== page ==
The Moon landings of 1969 saw man take the first steps on the Earth’s natural satellite. Some 400,000 NASA employees worked to land Neil Armstrong, Michael Collins and Buzz Aldrin on the Moon 50 years ago. The magnitude of the event left many people in disbelief, some of whom still refuse to accept the landings happened at all.

The Apollo 11 flag was waving in the ‘wind’ on the Moon

The US flag on the Moon is one of the most iconic images from the 1969 landings.

Many who have seen the photo are preoccupied with the way it ‘waves’ since there is no wind in the vacuum of space.

Looking closely at photos of the expedition reveals there is a telescopic pole attached to the top, which keeps the flag ‘flying’.

The flag had also crumpled during the four-day trip to the Moon, and it stayed this way when taken out of the flight due to the lack of gravity.

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Why were there no stars in the Apollo 11 photos?

Conspiracy theorists are also concerned by the lack of stars in the Apollo 11 photos, since they would logically appear anywhere you look in space.

In reality, the cameras used by the Apollo 11 crew were set up with fast exposure times.

Stars are also millions of light-years away, meaning their light was too faint for photography to capture.

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Apollo astronauts would never have survived Earth’s ‘radiation field’

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There are regions around the planet where radiation from the Sun is trapped in ‘pockets’ in the atmosphere.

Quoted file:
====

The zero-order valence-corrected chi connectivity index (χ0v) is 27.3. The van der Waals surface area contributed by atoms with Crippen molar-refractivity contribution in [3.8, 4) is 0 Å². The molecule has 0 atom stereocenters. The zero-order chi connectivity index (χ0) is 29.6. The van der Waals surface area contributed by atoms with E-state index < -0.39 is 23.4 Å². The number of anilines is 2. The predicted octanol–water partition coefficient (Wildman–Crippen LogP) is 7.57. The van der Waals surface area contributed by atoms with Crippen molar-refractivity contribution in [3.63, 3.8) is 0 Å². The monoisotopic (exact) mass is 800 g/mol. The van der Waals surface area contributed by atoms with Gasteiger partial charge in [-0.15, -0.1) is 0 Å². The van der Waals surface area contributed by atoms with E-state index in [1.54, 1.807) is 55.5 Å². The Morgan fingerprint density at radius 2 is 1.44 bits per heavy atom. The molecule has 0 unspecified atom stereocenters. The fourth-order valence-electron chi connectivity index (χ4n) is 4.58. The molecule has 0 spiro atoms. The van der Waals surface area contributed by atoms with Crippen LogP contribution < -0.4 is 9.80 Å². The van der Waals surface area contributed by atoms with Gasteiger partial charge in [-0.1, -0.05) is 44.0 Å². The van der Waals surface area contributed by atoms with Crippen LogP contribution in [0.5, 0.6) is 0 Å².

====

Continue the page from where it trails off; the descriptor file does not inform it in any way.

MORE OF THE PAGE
If people were to travel slowly through this region – dubbed the ‘Van Allen belt’ – they would be exposed to extremely high dosages of radiation.

Professor Anu Ojha, Discovery Director at the National Space Centre, said passing through the belt at speed means this radiation doesn’t have time to affect space shuttle passengers.

She told Royal Museums Greenwich: “Travelling through the Van Allen radiation belt if you are going fast enough – which you need to be if you’re going to the Moon – is no problem whatsoever.”

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Humanity hasn’t returned to the Moon since 1969

Since the Apollo 11 landing was so famous, most people believe NASA stopped with the 1969 visit.

There were another five landings in November 1969, February and August 1971, and April and December 1972, before the shuttle programme was discontinued in 2011.

The reason for the first landings was to display US dominance in the Cold War ‘space race’.

Since the collapse of the Soviet Union in 1991, the US hasn’t felt the same urgency to return.



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